The Treatise-Literature (rasāʾil) as Documentation of Socially Relevant Discussions in Pre-Modern Muslim Societies (14th - 19th Centuries)
In the last twenty years, research on the history of Islamic Law has shifted from the Early Period to the Middle Periods, approaching all kinds of different genres and topics. But many of them are still entirely unexplored. Besides fatāwā-collections and commentaries (sharḥ and ḥāshiya), the treatise-literature (rasāʾil) seems to be a predominant medium of discussing socially relevant questions. Treatises are short texts on current topics, which are only covered in a very rudimentary sense. Only a few studies have explored treatises (rasāʾil) that address topics such as tobacco and coffee consumption in the Ottoman Empire, the waqf system and the punishment of heretics etc. This will be the first international conference with a special focus on the risala-literature in Islamic law, theology and Sufism between the 13th and the 19th centuries.
Since this literature covers topics that discuss contemporary social practices, it pro- vides valuable information about how scholars and intellectuals responded to those practices, hence, reflects the intersection between theory and practice. Therefore, the following questions should stand in the middle of the studies: What topics of practical law or theology were discussed more intensely at a given time and loca- tion? What were the social and theological contexts of these discussions? Who was involved in these discussions? What was the motivation of the author? What were their arguments? What do these texts say about contextuality, flexibility and prag- matism of Islamic law? What conclusions can be drawn from this data for the trea- tise-literature (rasāʾil)?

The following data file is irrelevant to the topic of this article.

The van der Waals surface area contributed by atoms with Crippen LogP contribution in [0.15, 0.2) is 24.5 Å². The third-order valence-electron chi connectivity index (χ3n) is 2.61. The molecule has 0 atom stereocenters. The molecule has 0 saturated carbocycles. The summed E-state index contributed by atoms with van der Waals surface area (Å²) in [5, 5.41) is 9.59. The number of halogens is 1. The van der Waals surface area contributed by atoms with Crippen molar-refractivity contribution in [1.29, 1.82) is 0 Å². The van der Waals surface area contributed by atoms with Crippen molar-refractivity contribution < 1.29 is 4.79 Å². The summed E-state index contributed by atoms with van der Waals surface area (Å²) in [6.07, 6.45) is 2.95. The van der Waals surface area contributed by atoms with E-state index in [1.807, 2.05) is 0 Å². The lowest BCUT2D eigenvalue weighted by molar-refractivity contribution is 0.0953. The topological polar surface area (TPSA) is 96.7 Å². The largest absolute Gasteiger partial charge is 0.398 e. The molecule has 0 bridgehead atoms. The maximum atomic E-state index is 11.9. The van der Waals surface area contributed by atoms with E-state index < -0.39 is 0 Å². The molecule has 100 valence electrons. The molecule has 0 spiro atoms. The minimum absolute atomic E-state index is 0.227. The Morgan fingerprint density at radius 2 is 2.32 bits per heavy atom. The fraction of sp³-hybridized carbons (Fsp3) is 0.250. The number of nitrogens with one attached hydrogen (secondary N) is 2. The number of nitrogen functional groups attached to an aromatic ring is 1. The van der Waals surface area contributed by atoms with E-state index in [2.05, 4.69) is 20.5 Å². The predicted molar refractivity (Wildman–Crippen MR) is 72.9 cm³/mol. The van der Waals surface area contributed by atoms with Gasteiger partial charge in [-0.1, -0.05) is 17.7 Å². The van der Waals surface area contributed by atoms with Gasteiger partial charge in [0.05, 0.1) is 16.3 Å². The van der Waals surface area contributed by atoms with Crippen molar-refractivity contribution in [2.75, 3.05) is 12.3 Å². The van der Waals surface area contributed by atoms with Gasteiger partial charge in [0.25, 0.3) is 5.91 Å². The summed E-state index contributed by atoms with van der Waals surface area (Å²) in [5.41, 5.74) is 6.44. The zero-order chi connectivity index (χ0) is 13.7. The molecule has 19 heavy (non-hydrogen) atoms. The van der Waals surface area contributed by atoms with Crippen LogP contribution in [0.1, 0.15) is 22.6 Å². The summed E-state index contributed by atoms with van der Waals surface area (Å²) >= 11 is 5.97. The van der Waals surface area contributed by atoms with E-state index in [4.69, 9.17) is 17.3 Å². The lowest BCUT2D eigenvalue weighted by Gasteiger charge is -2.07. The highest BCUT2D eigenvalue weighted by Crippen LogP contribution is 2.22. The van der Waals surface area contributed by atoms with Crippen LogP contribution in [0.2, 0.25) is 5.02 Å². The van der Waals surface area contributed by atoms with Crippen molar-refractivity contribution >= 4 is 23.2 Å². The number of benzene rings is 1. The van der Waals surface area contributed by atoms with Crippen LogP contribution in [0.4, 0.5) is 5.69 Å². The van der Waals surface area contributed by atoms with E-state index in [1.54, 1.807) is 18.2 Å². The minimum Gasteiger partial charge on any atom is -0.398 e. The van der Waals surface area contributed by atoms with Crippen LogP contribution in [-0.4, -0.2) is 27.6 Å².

Date: 25th June 2020 & 3rd - 4th July 2020
Conference Venue: Online-Conference via Zoom-Meeting
Registration: Please register before June 23, 2020 at: firstname.lastname@example.org